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Understanding Third-Party Claims

By December 28, 2015January 9th, 2019Personal Injury

What Is a Third Party Claim?

A third party might be an individual, a corporate entity, a manufacturer, a homeowner, or any other party connected to your case – in addition to you and the second party. For example, you were involved in an auto accident caused by another driver. While it could be assumed that the other driver was at fault, it is possible that the vehicle malfunctioned. The brakes may have failed, a tire could have blown out, the accelerator might have malfunctioned, along with a host of other potential defects that could have led to the accident. In this instance, an auto manufacturer or other entity – such as a repair shop that made a mistake – may bear a certain responsibility for the damages in your accident. If a faulty car part is determined to have caused the accident, a third party claim could be filed against the auto manufacturer.

Have you been injured in a motor vehicle collision? Were you hurt in an on-the-job accident? Do you believe a piece of defective equipment could be responsible for the injuries and losses you sustained? If any of these have happened to you, it could mean a third party’s negligent actions were responsible.

So, before you call your insurance company or file a personal injury claim, it is critical that you understand the basics in third party claims, and what these legal actions involve. You may be eligible to pursue damages from a liable third party far beyond workers’ compensation, Social Security disability benefits, or other compensation.

The Right Time to File a Third Party Claim

The victim of an accident – or his or her family – may file a third party claim in cases where either the initial claim failed to cover all economic and noneconomic costs related to the accident, or the type of claim was restricted to only certain benefits.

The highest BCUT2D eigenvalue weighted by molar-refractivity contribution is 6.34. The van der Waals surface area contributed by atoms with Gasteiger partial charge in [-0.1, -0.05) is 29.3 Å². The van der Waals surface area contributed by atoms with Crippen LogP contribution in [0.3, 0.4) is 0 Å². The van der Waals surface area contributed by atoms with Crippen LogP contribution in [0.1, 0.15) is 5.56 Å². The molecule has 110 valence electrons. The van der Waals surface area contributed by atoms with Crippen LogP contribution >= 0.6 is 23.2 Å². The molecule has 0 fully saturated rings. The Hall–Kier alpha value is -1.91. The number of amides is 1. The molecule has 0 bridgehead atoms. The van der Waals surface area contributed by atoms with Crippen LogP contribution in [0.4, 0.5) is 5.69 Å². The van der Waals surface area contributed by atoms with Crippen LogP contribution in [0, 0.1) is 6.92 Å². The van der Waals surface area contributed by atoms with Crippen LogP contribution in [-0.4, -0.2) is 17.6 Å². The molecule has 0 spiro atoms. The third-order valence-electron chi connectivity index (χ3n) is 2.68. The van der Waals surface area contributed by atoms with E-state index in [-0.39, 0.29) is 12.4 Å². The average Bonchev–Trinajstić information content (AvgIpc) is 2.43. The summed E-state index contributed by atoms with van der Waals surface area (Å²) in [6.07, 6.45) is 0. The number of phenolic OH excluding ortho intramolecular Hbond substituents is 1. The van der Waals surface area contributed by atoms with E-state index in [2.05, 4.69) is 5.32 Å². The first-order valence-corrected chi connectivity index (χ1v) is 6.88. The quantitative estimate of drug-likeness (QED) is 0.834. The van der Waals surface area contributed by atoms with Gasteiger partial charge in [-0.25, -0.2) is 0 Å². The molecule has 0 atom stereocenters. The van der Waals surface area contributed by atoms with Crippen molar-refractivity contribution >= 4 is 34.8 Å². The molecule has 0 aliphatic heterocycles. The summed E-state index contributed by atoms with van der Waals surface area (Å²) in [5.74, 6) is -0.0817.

While workers’ compensation covers medical expenses and partial lost wages for employees who sustain injuries during the course of performing work duties, a third party’s involvement may warrant filing a third party claim. Non-economic damages are not paid to victims of work-related injuries under workers’ compensation.

What Damages Can Be Pursued in a Third Party Claim?

Most people have caps on insurance coverage. If a third party is found to be at fault, a third party claim might allow you to pursue:

  • Future medical bills (surgeries, physical therapy, rehabilitation, and other health costs)
  • Past and future lost income
  • Lost earning potential
  • Loss of quality of life
  • Pain and suffering, whether physical, psychological, or emotional
  • Property damage

The circumstances surrounding your accident would also dictate whether you might be eligible to seek punitive damages as well. Punitive damages are monies awarded to a claimant that aren’t meant to compensate for losses, but are instead meant to punish the defendant – and thereby dissuade others from doing the same.

Hire an Experienced St. Louis Personal Injury Attorney

If you or a loved one has sustained injuries caused by a third party’s negligence, hiring a skilled St. Louis personal injury attorney from Carey, Danis & Lowe could dramatically improve your chances of recovering the maximum possible in damages. Our attorneys have decades of legal experience, and we are committed to seeing justice served. If a third party played a role in causing your accident, we will help you fight to pursue the damages you are entitled to receive from that party. Call us now to get started.